Managing your time is a skill that you can learn, no matter how disorganized or prone to procrastination you are. If it's your problem, you've probably already discovered that it's not particularly effective to beat yourself up about it. Instead, take it as something you simply haven't fully learned yet. There are entire books about the subject, but here are some tips to get you started:
* Don't concentrate on how busy you are—concentrate on your results. After all, a frenzy of activity won't get you far if you're trying to shovel gravel with a pitchfork.
* Use a "To Do" list each day to help you prioritize what the most important activities are for the day.
* For each complex goal on your "To Do" list, simplify the tasks by creating an Action Plan, listing the steps you need to do to achieve that goal.
* Next to each entry, put a number from 1 to 5, with the highest priority being 1.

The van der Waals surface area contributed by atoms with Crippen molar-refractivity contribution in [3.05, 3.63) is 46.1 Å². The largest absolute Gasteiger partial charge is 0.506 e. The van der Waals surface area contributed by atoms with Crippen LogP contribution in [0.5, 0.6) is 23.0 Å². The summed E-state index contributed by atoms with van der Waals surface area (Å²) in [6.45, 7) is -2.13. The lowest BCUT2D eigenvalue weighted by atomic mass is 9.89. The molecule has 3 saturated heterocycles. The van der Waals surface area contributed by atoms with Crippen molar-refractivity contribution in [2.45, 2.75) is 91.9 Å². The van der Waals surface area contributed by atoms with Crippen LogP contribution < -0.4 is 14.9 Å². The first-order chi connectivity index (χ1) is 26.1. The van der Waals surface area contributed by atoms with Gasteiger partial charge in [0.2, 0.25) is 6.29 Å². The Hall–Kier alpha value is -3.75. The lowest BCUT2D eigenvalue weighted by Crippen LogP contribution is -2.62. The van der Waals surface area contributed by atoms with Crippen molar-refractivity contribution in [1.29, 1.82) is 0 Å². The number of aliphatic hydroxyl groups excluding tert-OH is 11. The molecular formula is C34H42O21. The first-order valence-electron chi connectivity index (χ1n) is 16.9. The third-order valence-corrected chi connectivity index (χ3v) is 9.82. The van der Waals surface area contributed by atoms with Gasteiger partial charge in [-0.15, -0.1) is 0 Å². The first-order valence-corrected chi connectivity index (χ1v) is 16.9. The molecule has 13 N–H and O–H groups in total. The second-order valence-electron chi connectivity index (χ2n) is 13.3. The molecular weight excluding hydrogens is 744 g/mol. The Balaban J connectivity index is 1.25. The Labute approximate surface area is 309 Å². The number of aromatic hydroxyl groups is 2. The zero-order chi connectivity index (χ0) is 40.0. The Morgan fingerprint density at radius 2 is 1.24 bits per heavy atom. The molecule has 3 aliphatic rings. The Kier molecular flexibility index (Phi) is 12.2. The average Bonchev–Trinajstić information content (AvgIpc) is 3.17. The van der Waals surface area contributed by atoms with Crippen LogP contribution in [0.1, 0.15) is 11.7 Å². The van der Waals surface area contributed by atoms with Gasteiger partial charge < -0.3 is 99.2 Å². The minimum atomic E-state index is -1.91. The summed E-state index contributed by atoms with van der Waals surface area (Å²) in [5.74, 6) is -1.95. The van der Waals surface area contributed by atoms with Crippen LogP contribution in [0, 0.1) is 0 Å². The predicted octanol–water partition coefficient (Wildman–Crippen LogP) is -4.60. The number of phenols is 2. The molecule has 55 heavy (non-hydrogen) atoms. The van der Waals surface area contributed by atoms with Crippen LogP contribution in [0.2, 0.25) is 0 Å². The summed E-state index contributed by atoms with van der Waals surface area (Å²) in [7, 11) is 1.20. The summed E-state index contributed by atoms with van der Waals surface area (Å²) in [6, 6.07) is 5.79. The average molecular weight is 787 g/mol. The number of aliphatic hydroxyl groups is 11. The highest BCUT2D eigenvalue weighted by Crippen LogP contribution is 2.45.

* Redraft your list so that the most important things are first, and the least important are at the bottom. Then do them in order, from most important to least. Anything still left gets put on tomorrow's list.
* * *
Industry pays debts, while despair increaseth them.
In the face of money woes, it is easy to fall into despair. But hopelessness is rarely an accurate reflection of reality. Whatever the condition you find yourself in, there are aspects of it that could be worse. There is plenty of reason for hope, and for counting blessings, even in what seem to be the worst of times.
Not that it's always easy. It's often very difficult to get moving and do what needs to be done when things look bleak. But what we want to get across is that difficulty is not the same as impossibility. When things look dark, it's the time to get moving and do what has to be done.
What needs doing? Make a list of the steps you need to do today, and resolve to do half of them by lunchtime. Stop thinking about it and get to it. Need to find a job? Get your resume together, get out there, make your phone calls, send out your letters. You don't need to "feel like it" to do something—do it anyway!